A  play or dramaoffers another classical literary form that has continued to evolve over the years. It generally comprises chieflydialogue  between characters, and usually aims at dramatic / theatrical performance(see theatre) rather than at reading. During the eighteenth and nineteenth centuries,opera developed as a combination of   poetry, drama, and music.Nearly all drama took verse form until comparatively recently. Shakespeare could be considered drama. Romeo and Juliet,for example, is a classic romantic drama generally accepted as literature. Greek dramaexemplifies the earliest form of drama of which we have substantial knowledge. Tragedy, as a dramatic genre,developed as a performance associated withreligiousand civicfestivals, typically enacting or  developing upon well-known historical or mythological themes. Tragedies generally presented very serious themes. With the advent of newer technologies, scripts written for non-stage media have been added to this form.War of the Worlds (radio)in 1938 saw the advent of literature written for radio broadcast, and many works of Drama have been adapted for film or television. Conversely, television, film, and radio literature have beenadapted to printed or electronic media.
TragicomedyA literary genre refers to the traditional divisions of literature of various kinds according to a particular criterionof writing. Seethe list of literary genres.List of literary genres:
Autobiography, Memoir, Spiritual autobiography
Diaries and Journals
Electronic literature
Erotic literature
Slave narrative
Adventure novel
Children's literature
Comic novel
Crime fiction
Detective fiction
Fable, Fairy tale, Folklore
Fantasy (for more details see Fantasy subgenres; fantasy literature)
Gothic fiction (initially synonymous with horror)
Historical fiction
Medical novel
Mystery fiction
Philosophical novel
Political fiction
Romance novel
Historical romance
Saga, Family Saga
Science fiction (for more details see Science fictiongenre)
Conspiracy fiction
Legal thriller 
Psychological thriller 
Spy fiction/Political thriller 
Elements of Fiction
Plot, Setting, Character, Conflict, Symbol,
Point of View 
are the main elements which fiction writers use todevelop a story and its
Because literature is an art and not a science, it is impossible to specifically quantify any of these elements withinany story or to guarantee that each will be present in any given story.
might be the most important element in one and almost nonexistent in another.Just as a Crime Scene Investigator cannot approach a crime scene looking for a specific clue (e. g., shell casings),you as a reader cannot approach a story deciding to look for a specific element, such as
. To assume could blind you to important elements. Both the CSI team and you must examine the entire “area” carefully to determinewhat is present and how it is important.With that understanding, let’s examine the elements.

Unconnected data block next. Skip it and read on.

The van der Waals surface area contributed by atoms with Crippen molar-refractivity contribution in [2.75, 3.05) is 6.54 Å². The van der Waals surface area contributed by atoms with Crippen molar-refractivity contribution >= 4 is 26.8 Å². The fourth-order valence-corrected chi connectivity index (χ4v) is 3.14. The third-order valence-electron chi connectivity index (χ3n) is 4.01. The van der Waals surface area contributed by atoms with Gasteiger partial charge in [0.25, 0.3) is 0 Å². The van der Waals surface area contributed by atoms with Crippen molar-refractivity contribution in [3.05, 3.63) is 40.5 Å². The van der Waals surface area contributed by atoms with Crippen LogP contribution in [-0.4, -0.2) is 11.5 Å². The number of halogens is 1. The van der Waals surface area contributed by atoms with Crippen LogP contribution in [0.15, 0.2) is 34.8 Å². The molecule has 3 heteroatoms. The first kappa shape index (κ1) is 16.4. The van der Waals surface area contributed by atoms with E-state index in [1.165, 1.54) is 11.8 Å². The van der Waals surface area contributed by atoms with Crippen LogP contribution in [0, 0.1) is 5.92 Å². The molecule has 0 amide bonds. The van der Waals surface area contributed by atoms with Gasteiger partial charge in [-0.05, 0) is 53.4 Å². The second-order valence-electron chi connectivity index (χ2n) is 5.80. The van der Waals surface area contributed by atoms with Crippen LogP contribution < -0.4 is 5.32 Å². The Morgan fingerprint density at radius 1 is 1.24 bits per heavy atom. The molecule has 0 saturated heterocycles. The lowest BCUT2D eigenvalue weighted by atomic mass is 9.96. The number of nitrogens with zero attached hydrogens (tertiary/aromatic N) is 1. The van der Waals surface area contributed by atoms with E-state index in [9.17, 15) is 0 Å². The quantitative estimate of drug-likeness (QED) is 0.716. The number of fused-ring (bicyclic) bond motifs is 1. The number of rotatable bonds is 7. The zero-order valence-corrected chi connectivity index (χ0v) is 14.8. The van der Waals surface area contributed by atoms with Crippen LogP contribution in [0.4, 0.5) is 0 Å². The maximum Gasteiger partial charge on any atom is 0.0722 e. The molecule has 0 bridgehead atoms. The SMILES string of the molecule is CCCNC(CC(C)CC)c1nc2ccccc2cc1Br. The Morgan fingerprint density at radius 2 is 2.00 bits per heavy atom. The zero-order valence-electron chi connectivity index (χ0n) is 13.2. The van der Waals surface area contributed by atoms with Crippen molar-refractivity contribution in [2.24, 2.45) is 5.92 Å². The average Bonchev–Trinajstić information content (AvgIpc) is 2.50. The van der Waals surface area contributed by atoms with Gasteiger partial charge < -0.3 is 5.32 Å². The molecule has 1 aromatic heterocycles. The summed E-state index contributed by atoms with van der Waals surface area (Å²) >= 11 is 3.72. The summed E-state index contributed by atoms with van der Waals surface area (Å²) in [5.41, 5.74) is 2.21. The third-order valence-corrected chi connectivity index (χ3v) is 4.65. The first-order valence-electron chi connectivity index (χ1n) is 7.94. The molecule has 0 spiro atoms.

Literature teachers sometimes give the impression that plot is not important, that anyone interested in plot is animmature reader.Of course plot is important. It was what got us interested in reading in the first place. It was the carrot on thestring that pulled us through a story as we wanted to see what would happen next.That said, let me emphasize that plot is rarely the most important element of a good story. As much as I’ve alwaysloved surprise endings, if the only thing a film or a story has is a great twist ending, it doesn’t have anything on asecond look.And it’s worth noting that recent fiction and film have deemphasized plot, frequently stressing character or conflictfor example. In film, for example, think David Lynch or 
 Pulp Fiction
Stories actually have two types of setting:
physical setting
is of course where the story takes place. The “where” can be very general—a small farmingcommunity, for example—or very specific—a two story white frame house at 739 Hill Street in Scott City,Missouri.Likewise, the
chronological setting
, the “when,” can be equally general or specific.The author’s choices are important. Shirley Jackson gives virtually no clues as to where or when her story “TheLottery” is set. Examination suggests that she wants the story to be universal, not limited by time or place. Thefirst two stories you will read each establish a fairly specific physical setting; consider what each setting brings toeach story.
What type of individuals are the main characters? Brave, cowardly, bored, obnoxious? If you tell me that the protagonist (main character) is brave, you should be able to tell where in the story you got that perception.In literature, as in real life, we can evaluate character three ways: what the individual says, what the individualdoes, and what others say about him or her.
Two types of conflict are possible:
Internal.External conflict
could be man against nature (people in a small lifeboat on a rough ocean) or man against man.While
internal conflict
might not seem as exciting as external, remember that real life has far more internal thanexternal conflict.Film and fiction emphasize external conflict not simply because “it’s more interesting” but also because it’s easier to write. In a film script, you merely have to write “A five minute car chase follows” and you’ve filled fiveminutes.
Don’t get bent out of shape about symbols. Simply put, a symbol is something which means something else.Frequently it’s a tangible physical thing which symbolizes something intangible. The Seven/Eleven storesunderstood that a few years ago when they were selling roses with a sign saying, “A Rose Means ‘I Love You.’”The basic point of a story or a poem rarely depends solely on understanding a symbol. However important or interesting they might be, symbols are usually “frosting,” things which add interest or depth.It’s normal for you to be skeptical about symbols. If I tell you that the tree in a certain story symbolizes theGarden of Eden, you may ask “Is that really there or did you make it up?” or “How do you know what the author meant?”Literature teachers may indeed “over-interpret” at times, find symbols that really aren’t there. But if you don’toccasionally chase white rabbits that aren’t there, you’ll rarely find the ones that are there.